That must have been why it didn’t sit right with me one day when I heard an organizer of a dance studio refer to kizomba as simply ‘African tango’.   A couple had walked into the studio inquiring as to what was going on that night.  And after seeing a sign for a kizomba social, they asked, “What is kizomba?”  Of course, I understood that the organizer was trying to give the couple something that they were more familiar with to relate to, in order to picture this ‘mystery’ dance in their mind.  And having danced some tango myself, I could see some of the tango nuances that were often used by kizombeiros in the dance.  But I also knew kizomba was not tango and that not all kizomba dances had tango elements in them.  I definitely did not have all the answers. In fact, I had very few.  But knowing how kizomba had affected me very deeply in such a short period of time, I felt like it deserved to be recognized for what it truly is.   Kizomba made me feel so alive, in a way that was different to anything else I had experienced before.  So I knew it had to have a life blood of its own, an identity, a history, and an essence that was individual.   I was touched that kizomba had invited me in, embraced me, welcomed me with open arms and heart, without even having known me.  And so, I felt I owed it to kizomba, to get to know it, not for what it might resemble, or what people might guess it to be. But for what it really is.  I wanted to learn its story, and help share it, because with every dance, I could hear it whispering that it had a story worth telling. And the whispering just seemed to get louder the further I was drawn in.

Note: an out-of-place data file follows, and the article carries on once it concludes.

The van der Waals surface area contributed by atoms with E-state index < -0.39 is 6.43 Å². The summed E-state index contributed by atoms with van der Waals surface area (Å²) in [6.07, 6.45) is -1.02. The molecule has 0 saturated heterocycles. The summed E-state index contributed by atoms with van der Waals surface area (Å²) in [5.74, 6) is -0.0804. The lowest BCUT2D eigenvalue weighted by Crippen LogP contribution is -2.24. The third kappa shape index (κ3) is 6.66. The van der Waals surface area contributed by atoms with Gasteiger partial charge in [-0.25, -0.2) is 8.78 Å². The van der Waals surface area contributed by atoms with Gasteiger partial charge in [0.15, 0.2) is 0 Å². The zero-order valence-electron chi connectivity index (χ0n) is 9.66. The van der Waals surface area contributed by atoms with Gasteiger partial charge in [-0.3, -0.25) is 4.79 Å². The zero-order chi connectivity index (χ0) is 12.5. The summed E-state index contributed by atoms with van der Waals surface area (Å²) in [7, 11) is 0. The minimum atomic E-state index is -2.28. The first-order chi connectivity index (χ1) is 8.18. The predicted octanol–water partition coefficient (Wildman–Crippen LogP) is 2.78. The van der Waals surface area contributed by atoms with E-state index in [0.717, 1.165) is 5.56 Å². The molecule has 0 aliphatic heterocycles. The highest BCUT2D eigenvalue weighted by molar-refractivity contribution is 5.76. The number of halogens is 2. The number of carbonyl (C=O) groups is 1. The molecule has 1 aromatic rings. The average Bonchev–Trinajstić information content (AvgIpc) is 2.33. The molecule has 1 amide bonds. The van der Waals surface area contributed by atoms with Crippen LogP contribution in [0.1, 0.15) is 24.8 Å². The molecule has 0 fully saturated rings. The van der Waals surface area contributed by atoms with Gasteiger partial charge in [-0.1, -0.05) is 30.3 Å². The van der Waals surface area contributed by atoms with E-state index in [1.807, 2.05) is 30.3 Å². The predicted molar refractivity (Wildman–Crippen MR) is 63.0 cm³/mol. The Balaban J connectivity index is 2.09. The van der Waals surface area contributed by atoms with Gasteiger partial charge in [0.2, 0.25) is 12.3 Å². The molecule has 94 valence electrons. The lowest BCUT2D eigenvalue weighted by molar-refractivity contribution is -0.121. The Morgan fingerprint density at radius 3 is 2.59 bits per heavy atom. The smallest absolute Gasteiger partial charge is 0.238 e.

But in order to tell the story accurately, I needed to find someone who had years of experience in it, someone who had a deep understanding of kizomba and who knew it well.

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To read the original, full article, including answers to the questions posed above through my in-depth interview with the amazing Kizombeiro Eddy Vents, please visit Industry Dance Magazine by clicking on the following link: Kizom-what?